Oh my, how glad I am that the Rata Parta is over! I was approaching it with a mix of excitement and dread, and gradually the dread overwhelmed the excitement. By Thursday I was ready to cancel it (of course I wasn’t going to follow through with it…) but once I had let go of the idea of some fancy, enormous cake everything went smoothly. Partly it was a lack of inspiration on the cake front – really I wanted to make a fantail again. I flirted briefly with a continuation on the theme, since Rata is quite into our visiting tui in the camelia outside the kitchen window…
(In lieu of a better photo – it’s pretty hard trying to take a photo while holding a toddler who wants to play with the camera)
I learned some things. Stop inviting my friends to Rata’s birthday – yep, that was one. Separate family/little friends parties, maybe. Anything that will keep numbers down. And delegation. Oh yes.
I was so busy trying to greet/thank/farewell people that I completely forgot that it was a birthday party and our young guests wanted cake. So a lot of them left without cake, and it wasn’t until 4.30 that I remembered we hadn’t done pass-the-parcel (or cake). So I gathered together… about seven children. For about 20 layers of parcel. It was such a long game. We had to convince the kids to keep playing. Each of them got four or five lollies each, so by the time we got to the free-for-all of prettily iced gingerbread hearts (anything to avoid buying lollipops…) they were well and truly over it. Except for one boy, who was about five. He remained very into the game, and probably would have been happy if the rest had wandered back into the fort and he could just unwrap all himself. If things were moving too slowly he’d simply grab the parcel and keep it moving.
So delegation. Find an MC, and find someone to monitor the food. Having made a fine selection of hummus and other dips, I failed to top up all the dipping things, so I was left with lots of uneaten dip and lots of loaves of bread. Kath’s delicious savoury tarts went down a treat, but they didn’t even make it to a plate – people discovered them waiting to be heated and raided the roasting dish, lifting the layers of tin foil and trying the different kinds of filling. STAMPEDE! At least the dishes kind of just did themselves (and thank you little two drawer dishwasher for helping out!).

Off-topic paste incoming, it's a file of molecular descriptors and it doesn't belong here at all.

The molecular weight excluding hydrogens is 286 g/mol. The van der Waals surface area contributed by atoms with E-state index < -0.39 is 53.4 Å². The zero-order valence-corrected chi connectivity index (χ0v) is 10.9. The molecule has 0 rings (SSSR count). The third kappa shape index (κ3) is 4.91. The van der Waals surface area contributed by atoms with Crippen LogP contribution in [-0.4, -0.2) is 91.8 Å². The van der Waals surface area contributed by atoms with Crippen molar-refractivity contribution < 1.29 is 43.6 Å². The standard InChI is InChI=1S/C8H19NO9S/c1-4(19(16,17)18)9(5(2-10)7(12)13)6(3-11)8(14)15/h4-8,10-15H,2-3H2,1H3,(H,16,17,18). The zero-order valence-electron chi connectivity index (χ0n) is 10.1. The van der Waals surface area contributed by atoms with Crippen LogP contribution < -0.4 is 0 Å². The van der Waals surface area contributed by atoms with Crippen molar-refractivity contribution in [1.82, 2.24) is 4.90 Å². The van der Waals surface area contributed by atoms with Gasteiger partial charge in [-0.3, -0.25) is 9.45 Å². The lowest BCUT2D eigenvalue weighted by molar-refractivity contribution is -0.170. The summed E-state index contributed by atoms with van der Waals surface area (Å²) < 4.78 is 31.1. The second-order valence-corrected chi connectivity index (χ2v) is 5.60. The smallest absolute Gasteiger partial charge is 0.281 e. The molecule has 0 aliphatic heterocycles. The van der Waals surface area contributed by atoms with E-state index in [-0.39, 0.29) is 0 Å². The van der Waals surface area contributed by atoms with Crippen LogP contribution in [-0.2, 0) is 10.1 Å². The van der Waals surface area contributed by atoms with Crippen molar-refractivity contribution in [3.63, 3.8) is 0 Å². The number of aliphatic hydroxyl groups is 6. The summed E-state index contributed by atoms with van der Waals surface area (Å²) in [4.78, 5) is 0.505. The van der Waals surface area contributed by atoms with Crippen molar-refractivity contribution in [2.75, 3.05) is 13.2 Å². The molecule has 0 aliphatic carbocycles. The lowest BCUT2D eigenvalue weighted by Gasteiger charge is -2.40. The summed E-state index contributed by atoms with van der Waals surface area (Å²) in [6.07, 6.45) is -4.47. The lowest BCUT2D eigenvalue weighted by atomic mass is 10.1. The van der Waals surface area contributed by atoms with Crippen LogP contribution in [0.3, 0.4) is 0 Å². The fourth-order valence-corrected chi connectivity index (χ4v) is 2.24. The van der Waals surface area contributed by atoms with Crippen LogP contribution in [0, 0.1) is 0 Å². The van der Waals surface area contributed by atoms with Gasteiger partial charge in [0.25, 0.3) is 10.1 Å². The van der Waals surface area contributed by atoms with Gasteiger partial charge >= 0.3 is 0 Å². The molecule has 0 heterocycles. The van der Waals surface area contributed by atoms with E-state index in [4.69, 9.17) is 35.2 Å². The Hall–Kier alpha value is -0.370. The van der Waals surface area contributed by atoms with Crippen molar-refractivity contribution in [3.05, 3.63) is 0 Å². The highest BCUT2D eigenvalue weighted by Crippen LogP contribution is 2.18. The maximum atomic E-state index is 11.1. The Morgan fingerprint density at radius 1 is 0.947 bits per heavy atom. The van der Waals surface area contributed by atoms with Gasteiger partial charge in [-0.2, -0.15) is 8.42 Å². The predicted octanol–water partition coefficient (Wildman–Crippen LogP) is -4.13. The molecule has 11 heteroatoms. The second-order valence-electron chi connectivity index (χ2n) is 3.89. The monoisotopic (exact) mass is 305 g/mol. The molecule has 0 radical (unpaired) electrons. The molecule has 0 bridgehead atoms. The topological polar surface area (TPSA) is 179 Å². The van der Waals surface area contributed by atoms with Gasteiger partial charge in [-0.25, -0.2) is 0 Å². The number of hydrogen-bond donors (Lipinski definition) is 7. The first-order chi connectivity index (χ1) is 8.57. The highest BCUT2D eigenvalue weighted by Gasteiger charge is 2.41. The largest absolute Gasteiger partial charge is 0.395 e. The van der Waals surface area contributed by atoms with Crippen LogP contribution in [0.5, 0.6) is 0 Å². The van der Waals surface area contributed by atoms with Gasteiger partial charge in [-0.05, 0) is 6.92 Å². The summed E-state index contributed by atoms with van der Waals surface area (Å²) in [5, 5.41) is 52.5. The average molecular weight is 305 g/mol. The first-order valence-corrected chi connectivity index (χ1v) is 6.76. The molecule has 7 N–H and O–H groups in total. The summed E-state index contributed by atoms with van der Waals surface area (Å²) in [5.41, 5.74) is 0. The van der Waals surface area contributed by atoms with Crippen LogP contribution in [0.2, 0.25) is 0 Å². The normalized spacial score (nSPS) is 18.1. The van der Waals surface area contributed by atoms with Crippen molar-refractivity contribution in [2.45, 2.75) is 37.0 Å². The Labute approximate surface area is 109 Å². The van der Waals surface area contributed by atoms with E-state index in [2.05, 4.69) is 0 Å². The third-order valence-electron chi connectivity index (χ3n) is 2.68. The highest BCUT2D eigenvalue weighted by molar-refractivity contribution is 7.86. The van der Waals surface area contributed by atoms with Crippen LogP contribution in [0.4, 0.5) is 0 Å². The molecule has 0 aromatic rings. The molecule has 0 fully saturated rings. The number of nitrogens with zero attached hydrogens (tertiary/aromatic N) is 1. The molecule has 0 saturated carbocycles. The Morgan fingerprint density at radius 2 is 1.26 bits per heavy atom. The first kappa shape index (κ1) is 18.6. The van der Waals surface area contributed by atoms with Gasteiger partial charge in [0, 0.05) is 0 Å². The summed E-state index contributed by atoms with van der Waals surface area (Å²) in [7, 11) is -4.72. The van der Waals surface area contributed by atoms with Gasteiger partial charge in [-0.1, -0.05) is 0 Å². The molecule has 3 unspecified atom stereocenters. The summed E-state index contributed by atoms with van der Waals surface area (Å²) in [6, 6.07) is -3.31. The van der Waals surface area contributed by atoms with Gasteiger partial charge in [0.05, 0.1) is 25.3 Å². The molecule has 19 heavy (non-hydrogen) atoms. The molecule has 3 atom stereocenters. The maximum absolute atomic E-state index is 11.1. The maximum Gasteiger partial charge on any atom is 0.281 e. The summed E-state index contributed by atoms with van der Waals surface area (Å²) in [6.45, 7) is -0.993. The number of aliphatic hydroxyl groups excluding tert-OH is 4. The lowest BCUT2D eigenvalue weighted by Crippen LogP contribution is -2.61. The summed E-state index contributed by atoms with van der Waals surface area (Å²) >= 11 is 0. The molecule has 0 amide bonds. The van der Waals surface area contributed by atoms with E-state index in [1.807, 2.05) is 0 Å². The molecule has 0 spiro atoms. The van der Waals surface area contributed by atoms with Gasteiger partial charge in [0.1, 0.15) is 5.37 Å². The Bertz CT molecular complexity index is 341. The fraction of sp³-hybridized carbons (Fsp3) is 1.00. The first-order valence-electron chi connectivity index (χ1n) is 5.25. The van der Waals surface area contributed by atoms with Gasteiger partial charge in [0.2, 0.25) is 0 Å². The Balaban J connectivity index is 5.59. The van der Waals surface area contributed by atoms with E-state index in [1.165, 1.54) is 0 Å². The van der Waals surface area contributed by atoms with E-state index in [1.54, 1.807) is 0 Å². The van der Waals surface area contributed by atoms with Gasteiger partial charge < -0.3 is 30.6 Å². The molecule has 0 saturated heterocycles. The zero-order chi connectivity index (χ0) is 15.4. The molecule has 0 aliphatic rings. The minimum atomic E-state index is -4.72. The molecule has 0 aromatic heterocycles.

So, around 5pm we did the cake… and while singing ‘happy birthday’ and holding it I managed to blow out the candles! While I went back to get the matches, some very eager little fingers made their mark in the icing….
Fortunately for all involved, the cake was delicious. But passing it around I discovered the true extent of my tardiness – there weren’t many people left at the party! The same thing happened last year with the cake, and I think by Rata’s third birthday I will get it right – cake at 3pm! Games before!
At least I got to talk to everyone who came this time, some of them more than once. And those who came without children – although a little shell-shocked by the experience – seemed to cope remarkably well. Only one couple ran screaming, fearing a riot during the pass the parcel. Some of those non-breeders even hung out in the fort! A bold move indeed.
In its complete state, the party fort took up the entire playroom, with a fabric ceiling, fort-within-a-fort tent, fridge box tunnel and was screened off from the kitchen by a few pieces of fabric pinned up.
Yep, those pieces of fabric (seen here before the fridge box was added) didn’t last long, though judging by the number of pinholes in the wall someone made a valiant effort to keep them in place. After their demise, I happened to look into the fort just in time to see a few older kids toppling the fridge box, then stamping it flat. What are older kids for but to destroy all in their path? The ceiling stayed intact, as did the fairy lights – a good thing, since I’d borrowed them.
What I hadn’t told our guests was that earlier in the week I’d nearly burned the fort (and house) down. The fabric in the ceiling was all tied to the light fitting in the centre of the room – this crappy fake chandelier thing, with, it turned out, very hot lightbulbs. I turned on the lights in the fort when Rata wanted to play in there, then couldn’t work out what this funny smell was.
Oh that? It’s just some fabric, melting to the lightbulb…
LEARN FROM MY MISTAKES, fellow fort builders… even when you think it’s just a natural fibre, it might not be. The corduroy just quietly smouldered but the green stuff I thought was wool actually melted, which leads me to believe there was something else in there too. In any case, I won’t be turning lights on in forts, however pretty it might look.
Lucky for me, we’re having a family birthday for Rata at her grandma’s house on her actual birthday, so I won’t have to clean up afterwards (though I’m sure I will anyway, as a polite guest) and I won’t have to flit about playing hostess. Sweet life for Rata with two birthday parties.
Meanwhile, I have been and will be working more at my fabulous shoe-shop job and cataloguing photographs for my dad, which I see as funding for futurecrafternoons. I’ve been running a little low on supplies, which means all available crafternoon time has been foiled by lack of resources. But once all the work dries up I will have every Friday free to craft because I have finally set up a nanny-type for Rata once a week. YUSSSSS. In theory, this is to free me up to potentially turn crafting into some kind of an earner, but I have a bit of catching up to do first. With a career comes the need for career-worthy clothing…
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